- a feeling of utter weariness and discontent resulting from satiety or lack of interest; boredom: The endless lecture produced an unbearable ennui.
Origin of ennui
Synonyms for ennuiSee more synonyms for on Thesaurus.com
Related Words for ennuitedium, melancholy, apathy, weariness, sadness, languor, doldrums, surfeit, dejection, listlessness, dissatisfaction, dumps, yawn, fatigue, satiety, blues, lassitude, depression, blahs
Examples from the Web for ennui
Contemporary Examples of ennui
Consumed and eventually disgorged, Pierre is restored to his loving parents, his ennui banished.When Activism Is Worse Than Apathy
October 6, 2014
Gabe tried to kick his postmodern, adolescent sense of ennui (a “lame” feeling) through members of the opposite sex (“dames”).The Best Lyrics From Daniel Day-Lewis’s Son’s Rap Song
November 20, 2013
The disconnect is sharp; the frustration, the sense of ennui palpable from Capitol Hill to California.This Isn’t Obama’s Malaise, It’s GOP Intransigence
May 3, 2013
As often happens in hostage situations, a sense of ennui enveloped the participants.Fiscal Cliff Hostage Situation Day 28: Ennui Sets in
December 4, 2012
Probably the best movie to tackle the ennui of working life, Office Space also gave us one of the best quitting scenes.9 Crazy On-the-Job Movie Meltdowns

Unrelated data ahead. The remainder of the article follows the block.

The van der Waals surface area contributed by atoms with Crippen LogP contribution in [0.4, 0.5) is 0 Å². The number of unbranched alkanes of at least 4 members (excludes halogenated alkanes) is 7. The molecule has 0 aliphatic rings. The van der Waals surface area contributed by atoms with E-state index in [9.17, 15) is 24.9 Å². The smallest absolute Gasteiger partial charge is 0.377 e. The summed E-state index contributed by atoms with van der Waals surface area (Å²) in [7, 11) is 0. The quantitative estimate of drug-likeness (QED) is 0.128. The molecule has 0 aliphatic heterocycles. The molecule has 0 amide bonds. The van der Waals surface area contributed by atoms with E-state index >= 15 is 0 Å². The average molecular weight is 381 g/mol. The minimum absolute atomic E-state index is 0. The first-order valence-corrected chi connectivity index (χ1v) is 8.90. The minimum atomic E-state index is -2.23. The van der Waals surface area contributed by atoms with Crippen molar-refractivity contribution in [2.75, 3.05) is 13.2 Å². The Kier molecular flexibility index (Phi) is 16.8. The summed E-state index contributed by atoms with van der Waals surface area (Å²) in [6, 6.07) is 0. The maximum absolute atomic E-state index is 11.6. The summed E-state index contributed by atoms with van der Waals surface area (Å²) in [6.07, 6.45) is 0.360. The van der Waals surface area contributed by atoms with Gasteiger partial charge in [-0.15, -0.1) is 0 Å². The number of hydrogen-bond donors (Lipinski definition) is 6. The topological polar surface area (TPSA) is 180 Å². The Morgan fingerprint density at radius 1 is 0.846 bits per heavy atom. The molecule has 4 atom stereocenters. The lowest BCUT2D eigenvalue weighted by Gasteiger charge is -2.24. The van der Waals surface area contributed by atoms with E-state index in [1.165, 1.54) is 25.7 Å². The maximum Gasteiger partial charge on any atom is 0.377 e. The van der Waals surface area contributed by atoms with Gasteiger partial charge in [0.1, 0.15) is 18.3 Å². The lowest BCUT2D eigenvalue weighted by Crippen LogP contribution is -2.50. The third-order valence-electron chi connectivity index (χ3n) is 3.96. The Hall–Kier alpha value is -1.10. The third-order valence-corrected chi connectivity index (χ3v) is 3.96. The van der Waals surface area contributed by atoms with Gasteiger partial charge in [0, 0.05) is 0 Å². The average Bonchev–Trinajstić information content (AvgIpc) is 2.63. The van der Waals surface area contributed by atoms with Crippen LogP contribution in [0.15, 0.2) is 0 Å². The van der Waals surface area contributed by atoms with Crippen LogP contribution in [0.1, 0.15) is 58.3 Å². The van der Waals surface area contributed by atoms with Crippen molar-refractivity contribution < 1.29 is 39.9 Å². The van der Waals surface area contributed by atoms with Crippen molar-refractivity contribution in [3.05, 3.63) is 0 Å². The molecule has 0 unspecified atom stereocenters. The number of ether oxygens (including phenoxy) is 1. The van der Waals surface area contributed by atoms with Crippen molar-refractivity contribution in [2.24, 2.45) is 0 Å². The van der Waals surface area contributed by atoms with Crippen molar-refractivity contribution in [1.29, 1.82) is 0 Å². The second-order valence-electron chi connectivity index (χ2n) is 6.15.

The Daily Beast Video
August 10, 2010
Historical Examples of ennui
Some one said the other day, "Ennui is a disease that comes from living on other people's money."The Spenders
Harry Leon Wilson
The habit of ennui was stronger than all my passions put together.
At this period of my life, ennui was very near turning into misanthropy.
I dreaded the departure of Lady Geraldine less than the return of ennui.
I pass,” said he, “like a shadow over the earth, accompanied by misery and ennui.Self-Help
- a feeling of listlessness and general dissatisfaction resulting from lack of activity or excitement
Word Origin for ennui
1660s as a French word in English; nativized by 1758; from French ennui, from Old French enui "annoyance" (13c.), back-formation from enuier (see annoy). Hence ennuyé "afflicted with ennui;" ennuyée a woman so afflicted.
So far as frequency of use is concerned, the word might be regarded as fully naturalized; but the pronunciation has not been anglicized, there being in fact no Eng. analogy which could serve as a guide. [OED]